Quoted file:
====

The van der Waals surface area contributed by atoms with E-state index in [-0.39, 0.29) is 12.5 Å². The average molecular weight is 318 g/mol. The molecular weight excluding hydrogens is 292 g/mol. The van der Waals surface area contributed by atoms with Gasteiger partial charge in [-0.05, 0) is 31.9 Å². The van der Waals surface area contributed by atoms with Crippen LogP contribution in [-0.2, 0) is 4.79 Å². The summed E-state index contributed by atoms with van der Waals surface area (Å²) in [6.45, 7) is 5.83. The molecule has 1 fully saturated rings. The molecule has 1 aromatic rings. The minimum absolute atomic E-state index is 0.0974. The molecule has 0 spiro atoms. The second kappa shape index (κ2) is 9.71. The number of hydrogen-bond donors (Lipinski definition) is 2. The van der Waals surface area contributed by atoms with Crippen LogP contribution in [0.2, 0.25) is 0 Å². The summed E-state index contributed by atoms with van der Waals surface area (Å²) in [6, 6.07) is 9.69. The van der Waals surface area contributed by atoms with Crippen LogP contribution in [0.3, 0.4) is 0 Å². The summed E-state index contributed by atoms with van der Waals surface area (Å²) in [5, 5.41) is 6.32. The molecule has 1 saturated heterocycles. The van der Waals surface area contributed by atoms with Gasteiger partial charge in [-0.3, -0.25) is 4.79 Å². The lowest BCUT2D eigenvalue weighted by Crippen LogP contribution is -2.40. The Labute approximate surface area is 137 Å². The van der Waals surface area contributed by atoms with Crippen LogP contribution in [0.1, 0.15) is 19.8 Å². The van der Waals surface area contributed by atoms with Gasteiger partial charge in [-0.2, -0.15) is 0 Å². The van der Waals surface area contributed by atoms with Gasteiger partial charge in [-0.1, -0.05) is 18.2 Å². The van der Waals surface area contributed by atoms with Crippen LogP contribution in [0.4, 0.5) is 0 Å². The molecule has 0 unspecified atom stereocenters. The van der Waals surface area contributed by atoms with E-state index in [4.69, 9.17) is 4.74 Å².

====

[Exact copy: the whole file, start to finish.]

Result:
The van der Waals surface area contributed by atoms with E-state index in [-0.39, 0.29) is 12.5 Å². The average molecular weight is 318 g/mol. The molecular weight excluding hydrogens is 292 g/mol. The van der Waals surface area contributed by atoms with Gasteiger partial charge in [-0.05, 0) is 31.9 Å². The van der Waals surface area contributed by atoms with Crippen LogP contribution in [-0.2, 0) is 4.79 Å². The summed E-state index contributed by atoms with van der Waals surface area (Å²) in [6.45, 7) is 5.83. The molecule has 1 fully saturated rings. The molecule has 1 aromatic rings. The minimum absolute atomic E-state index is 0.0974. The molecule has 0 spiro atoms. The second kappa shape index (κ2) is 9.71. The number of hydrogen-bond donors (Lipinski definition) is 2. The van der Waals surface area contributed by atoms with Crippen LogP contribution in [0.2, 0.25) is 0 Å². The summed E-state index contributed by atoms with van der Waals surface area (Å²) in [6, 6.07) is 9.69. The van der Waals surface area contributed by atoms with Crippen LogP contribution in [0.3, 0.4) is 0 Å². The summed E-state index contributed by atoms with van der Waals surface area (Å²) in [5, 5.41) is 6.32. The molecule has 1 saturated heterocycles. The van der Waals surface area contributed by atoms with Gasteiger partial charge in [-0.3, -0.25) is 4.79 Å². The lowest BCUT2D eigenvalue weighted by Crippen LogP contribution is -2.40. The Labute approximate surface area is 137 Å². The van der Waals surface area contributed by atoms with Crippen LogP contribution in [0.1, 0.15) is 19.8 Å². The van der Waals surface area contributed by atoms with Gasteiger partial charge in [-0.2, -0.15) is 0 Å². The van der Waals surface area contributed by atoms with Gasteiger partial charge in [-0.1, -0.05) is 18.2 Å². The van der Waals surface area contributed by atoms with Crippen LogP contribution in [0.4, 0.5) is 0 Å². The molecule has 0 unspecified atom stereocenters. The van der Waals surface area contributed by atoms with E-state index in [4.69, 9.17) is 4.74 Å².